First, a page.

This study aimed to measure, the HBP of H. pylori in symptomatic Jordanian children, and to quantify the impact of H. pylori infection on the gastric inflammation and anemia. Our secondary goal was to study possible predictors for Helicobacter pylori presence in this cohort.

Methods

This was a retrospective chart review study. Children who underwent esophageo-gastro-duodenoscopy (EGD) at the Jordan University Hospital (JUH) between January 2008 and January 2016 were enrolled. Ethical approval was obtained from the institutional review board (IRB) committee at the school of medicine, University of Jordan, Amman, Jordan, and from the IRB committee at JUH.

JUH is a 600-bed tertiary hospital located in Amman city, the capital of Jordan. JUH has about 500,000 yearly patient visits to the outpatient department and about 100,000 yearly visits to the emergency room. Patients come to JUH from all regions of the country but mainly from Amman and central Jordan, which represent the highest population density in the country.

Children aged 1 to 18 years who had EGD done at JUH during the study period were included. Both clinic and hospitalized patients were included in the study. Children who had gastric biopsy obtained at the time of endoscopy were included. Any child who had biopsies and endoscopy done more than once was counted as one unique patient. Children were excluded if their endoscopy or biopsy report were missing from the medical file, or if the gastric biopsy slides were missing. Children known to have the following gastrointestinal diseases were excluded: inflammatory bowel disease IBD; celiac disease; or eosinophilic esophagitis EoE. Children with other nationalities, who had EGD done at JUH during the study period, were excluded from the study.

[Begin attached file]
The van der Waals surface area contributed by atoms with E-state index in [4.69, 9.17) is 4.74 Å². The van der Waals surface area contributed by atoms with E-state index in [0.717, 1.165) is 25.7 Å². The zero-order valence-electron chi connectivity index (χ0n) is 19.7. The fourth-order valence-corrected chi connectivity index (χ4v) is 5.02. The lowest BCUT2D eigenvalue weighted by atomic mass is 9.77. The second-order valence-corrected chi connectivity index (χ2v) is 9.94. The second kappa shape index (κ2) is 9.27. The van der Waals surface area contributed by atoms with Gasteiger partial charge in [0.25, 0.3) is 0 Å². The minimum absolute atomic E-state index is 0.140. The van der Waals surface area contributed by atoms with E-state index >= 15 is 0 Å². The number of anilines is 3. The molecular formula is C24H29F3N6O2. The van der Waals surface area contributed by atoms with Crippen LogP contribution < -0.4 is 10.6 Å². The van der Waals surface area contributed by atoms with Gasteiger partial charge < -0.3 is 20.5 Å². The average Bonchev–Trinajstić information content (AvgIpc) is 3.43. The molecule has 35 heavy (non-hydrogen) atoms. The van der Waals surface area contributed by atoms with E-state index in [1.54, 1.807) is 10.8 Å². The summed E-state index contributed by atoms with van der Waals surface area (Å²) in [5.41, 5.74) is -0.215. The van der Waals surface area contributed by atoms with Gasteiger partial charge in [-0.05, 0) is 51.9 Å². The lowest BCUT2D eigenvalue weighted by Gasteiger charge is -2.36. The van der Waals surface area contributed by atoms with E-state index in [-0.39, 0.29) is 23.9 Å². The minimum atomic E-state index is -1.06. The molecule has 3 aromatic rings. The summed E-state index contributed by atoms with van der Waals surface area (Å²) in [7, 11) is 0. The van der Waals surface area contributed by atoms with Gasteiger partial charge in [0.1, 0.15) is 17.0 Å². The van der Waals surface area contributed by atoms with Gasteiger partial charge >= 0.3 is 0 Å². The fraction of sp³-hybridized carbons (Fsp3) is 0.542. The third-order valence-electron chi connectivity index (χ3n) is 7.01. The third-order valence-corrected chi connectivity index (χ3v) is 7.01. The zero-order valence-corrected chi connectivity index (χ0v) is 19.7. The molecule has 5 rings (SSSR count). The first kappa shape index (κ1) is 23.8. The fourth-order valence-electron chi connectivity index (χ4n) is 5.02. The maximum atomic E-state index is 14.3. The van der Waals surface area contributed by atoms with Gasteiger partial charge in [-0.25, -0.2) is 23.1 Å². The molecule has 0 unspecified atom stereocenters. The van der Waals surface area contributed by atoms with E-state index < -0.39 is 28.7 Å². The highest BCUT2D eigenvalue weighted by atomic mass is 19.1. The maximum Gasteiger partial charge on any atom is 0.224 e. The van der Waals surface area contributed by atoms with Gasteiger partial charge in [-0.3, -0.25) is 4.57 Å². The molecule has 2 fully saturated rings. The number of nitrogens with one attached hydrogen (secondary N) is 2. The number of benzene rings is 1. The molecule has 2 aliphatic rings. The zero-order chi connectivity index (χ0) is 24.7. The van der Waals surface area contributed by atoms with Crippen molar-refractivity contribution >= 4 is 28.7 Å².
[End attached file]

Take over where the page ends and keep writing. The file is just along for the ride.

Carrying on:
Data collected about study subjects included age at the time of EGD; gender; residence location; usage of proton pump inhibitors (PPI); indication(s) for endoscopy; endoscopy findings as reported in the endoscopy report; and complete blood count done within 3 months from endoscopy.

Over the study period, EGDs were performed by two pediatric gastroenterologists (MR and FKA) under either general anesthesia or sedation. Biopsies were obtained from the gastric antrum and/or the gastric body, with at least two biopsies were taken from each site. Gastric biopsies were submitted for histology, placed in slides, stained with hematoxylin and eosin stain (Abbey Color, Philadelphia, PA, USA), and were assessed, at the time of endoscopy, by a pathologist. The pathologist organized a report about the findings, and it was kept in the patient’s medical file. The same biopsy slides were examined again at the time of this study by an expert pathologist (TA), who was blinded to the initial pathology report. He looked for the presence of gastritis and H. pylori according to the updated Sydney classification. Results of his new report and old report were compared.